You can do this here. And, if you like, leave a comment, saying why you’re donating.

The question sometimes comes up, Why has National Review never had a sugar daddy? What’s the problem, what’s the hold-up? I’m not entirely sure. But I can tell you that a lot of people like a publication, or a group, or some other entity, that will toe a line. WFB was never much of a line-toer. And this meant that a lot of people parted ways with him. Which he bore.

He was a great nurturer of young people — young writers — and so is NRI. That’s one thing that your donations do. A very important thing. (To check out the range of NRI activities and purposes, go here.)

I can tell you that it is very, very encouraging to be around our young writers today. They are confident conservatives, for sure — but they are also allergic to charlatanism and mere partisanship. WFB would have loved them, as I do, and as you would (and perhaps do already).

Once, WFB twitted LBJ for saying — in a State of the Union address, I believe — “the future lies ahead of us.” When doesn’t it? Well, it may be equally twittable to say, “Young people are our future.” But there’s something to it.

Anyway, enough from me. I know there are thousands of causes in the world, and thousands of good causes. The National Review Institute is one. But it is one that makes a dent — a righteous dent — and thank you, thank you, for giving what you can. One of WFB’s many books is called “Gratitude.” I know the feeling.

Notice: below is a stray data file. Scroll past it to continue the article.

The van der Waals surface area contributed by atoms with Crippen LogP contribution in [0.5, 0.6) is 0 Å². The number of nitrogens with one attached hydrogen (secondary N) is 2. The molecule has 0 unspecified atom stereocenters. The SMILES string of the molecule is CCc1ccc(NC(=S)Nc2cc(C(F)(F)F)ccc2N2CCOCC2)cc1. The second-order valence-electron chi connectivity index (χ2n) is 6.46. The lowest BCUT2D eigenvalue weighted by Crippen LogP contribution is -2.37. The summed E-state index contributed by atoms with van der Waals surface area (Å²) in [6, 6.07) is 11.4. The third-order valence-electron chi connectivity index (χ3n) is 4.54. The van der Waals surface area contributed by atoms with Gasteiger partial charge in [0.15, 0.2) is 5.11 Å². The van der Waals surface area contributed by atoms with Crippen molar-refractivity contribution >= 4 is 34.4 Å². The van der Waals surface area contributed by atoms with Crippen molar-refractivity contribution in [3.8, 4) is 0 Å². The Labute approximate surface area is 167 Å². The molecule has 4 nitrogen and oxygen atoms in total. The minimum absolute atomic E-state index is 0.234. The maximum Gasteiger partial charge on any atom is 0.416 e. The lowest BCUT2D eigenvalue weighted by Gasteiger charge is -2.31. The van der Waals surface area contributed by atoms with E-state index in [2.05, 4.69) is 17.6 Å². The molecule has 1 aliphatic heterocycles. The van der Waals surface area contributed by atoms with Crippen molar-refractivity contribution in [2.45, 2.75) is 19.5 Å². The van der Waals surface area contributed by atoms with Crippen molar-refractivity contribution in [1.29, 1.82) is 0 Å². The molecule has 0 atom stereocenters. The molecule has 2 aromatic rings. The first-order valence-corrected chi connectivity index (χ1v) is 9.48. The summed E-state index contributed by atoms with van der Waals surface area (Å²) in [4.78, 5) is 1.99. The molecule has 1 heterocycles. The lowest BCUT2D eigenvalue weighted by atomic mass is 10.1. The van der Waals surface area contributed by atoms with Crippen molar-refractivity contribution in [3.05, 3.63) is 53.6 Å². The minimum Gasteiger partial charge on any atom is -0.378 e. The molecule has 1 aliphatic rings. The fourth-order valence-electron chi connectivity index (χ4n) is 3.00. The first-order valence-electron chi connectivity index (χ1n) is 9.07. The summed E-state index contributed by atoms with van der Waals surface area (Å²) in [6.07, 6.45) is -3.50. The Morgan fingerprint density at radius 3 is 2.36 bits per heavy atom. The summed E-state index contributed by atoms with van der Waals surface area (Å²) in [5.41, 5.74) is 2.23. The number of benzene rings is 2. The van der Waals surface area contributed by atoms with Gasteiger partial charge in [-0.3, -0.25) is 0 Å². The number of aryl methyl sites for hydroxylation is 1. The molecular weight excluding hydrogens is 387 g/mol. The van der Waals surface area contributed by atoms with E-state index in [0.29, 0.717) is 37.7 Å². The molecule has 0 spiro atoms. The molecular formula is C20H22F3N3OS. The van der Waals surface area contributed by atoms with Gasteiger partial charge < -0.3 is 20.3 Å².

P.S. This may be bragging, but what the heck (I’ve done worse). As a rule, I don’t ask others to give to what I myself don’t give to. Well, I am a donor to NRI — and, indeed, a member of the 1955 Society.

Discover what others are saying about NRI and why it merits your support. Rick Brookhiser explains the benefits to the conservative movement of NRI’s Regional Fellows Program. Kevin Williamson highlights NRI’s exceptional writer-training effort, better known as the William F. Buckley Jr. Fellowship in Political Journalism. And Jonah Goldberg looks at the breadth of NRI’s programs.

Jay Nordlinger is a senior editor of National Review and a book fellow at the National Review Institute.